Rather than proposing concrete mitigation
measures to address specific potential adverse impacts, the
Commission has instead chosen to deem existing regulatory schemes
sufficient to render impacts less than significant. This is seen
in the Mitigated Negative Declaration's handling of water quality
(section 4.4), air quality (section 4.5), hazards (section 4.9),
and noise (section 4.10). Reliance on hoped for future action by
other agencies does not meet the requirements set forth in CEQA
for mitigated negative declarations. The Commission is unable to
ensure that mitigation measures will be implemented or that they
will actually mitigate against significant adverse environmental
impacts. Where the success of mitigation is uncertain, the
Commission can not reasonably determine that significant impacts
will not result.
This deferral of mitigation analysis until after project approval violates CEQA's policy that impacts must be identified before project momentum reduces or eliminates the agency's flexibility to subsequently change its course of action. Sundstrom v. County of Mendocino (1988) 202 Cal.App.3d 296. The Sundstrom court specifically disapproved of a deferral of environmental review. 202 Cal.App.3d at 306-309. See also Oro Fino Gold Mining Corporation v. County of El Dorado (1990) 225 Cal.App.3d 872, 884-885 (There cannot be meaningful scrutiny of a mitigated negative declaration when the mitigation measures are not set forth at the time of project approval); Gentry v. City of Murieta (1995) 36 Cal.App.4th 1359, 1393-94. It is especially inappropriate to rely on existing BAAQMD rules and permits based upon those rules to prevent potential adverse effects on air quality posed by the project, since, as discussed above, the Bay Area is now proposed to be a non-attainment area under the current 1 hour ozone standard, a new 8 hour ozone standard has been adopted, and new permits with unknown requirements may need to be issued.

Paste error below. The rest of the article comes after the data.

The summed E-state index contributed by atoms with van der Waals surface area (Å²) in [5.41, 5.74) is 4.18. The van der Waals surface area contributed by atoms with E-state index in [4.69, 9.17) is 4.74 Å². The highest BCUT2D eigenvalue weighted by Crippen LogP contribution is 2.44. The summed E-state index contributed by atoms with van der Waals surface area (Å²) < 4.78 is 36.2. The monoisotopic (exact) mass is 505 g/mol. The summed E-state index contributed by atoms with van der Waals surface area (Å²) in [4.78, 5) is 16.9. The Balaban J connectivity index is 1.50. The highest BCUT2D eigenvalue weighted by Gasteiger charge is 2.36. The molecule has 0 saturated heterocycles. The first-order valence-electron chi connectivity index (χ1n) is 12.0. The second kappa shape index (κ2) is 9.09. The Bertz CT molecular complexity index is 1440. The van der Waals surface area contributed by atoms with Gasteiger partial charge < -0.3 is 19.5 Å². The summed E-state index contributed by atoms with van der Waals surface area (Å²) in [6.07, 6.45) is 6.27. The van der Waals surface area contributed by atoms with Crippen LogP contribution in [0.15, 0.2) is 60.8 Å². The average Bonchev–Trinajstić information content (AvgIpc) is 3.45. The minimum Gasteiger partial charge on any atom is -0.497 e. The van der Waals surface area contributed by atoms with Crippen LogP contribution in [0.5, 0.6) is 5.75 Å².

Thank you for considering our comments.
on behalf of
Alan Ramo Supervising Attorney under State Bar of California Student Certification Rules
Patrick Clifford, Certified law student under State Bar of California Student Certification Rules
Garth Ward, Certified law student under State Bar of California Student CertificationRules
Golden Gate University School of Law, Environmental Law and Justice Clinic
Anne Simon, Environmental Law Community Clinic
Attorneys for SAEJ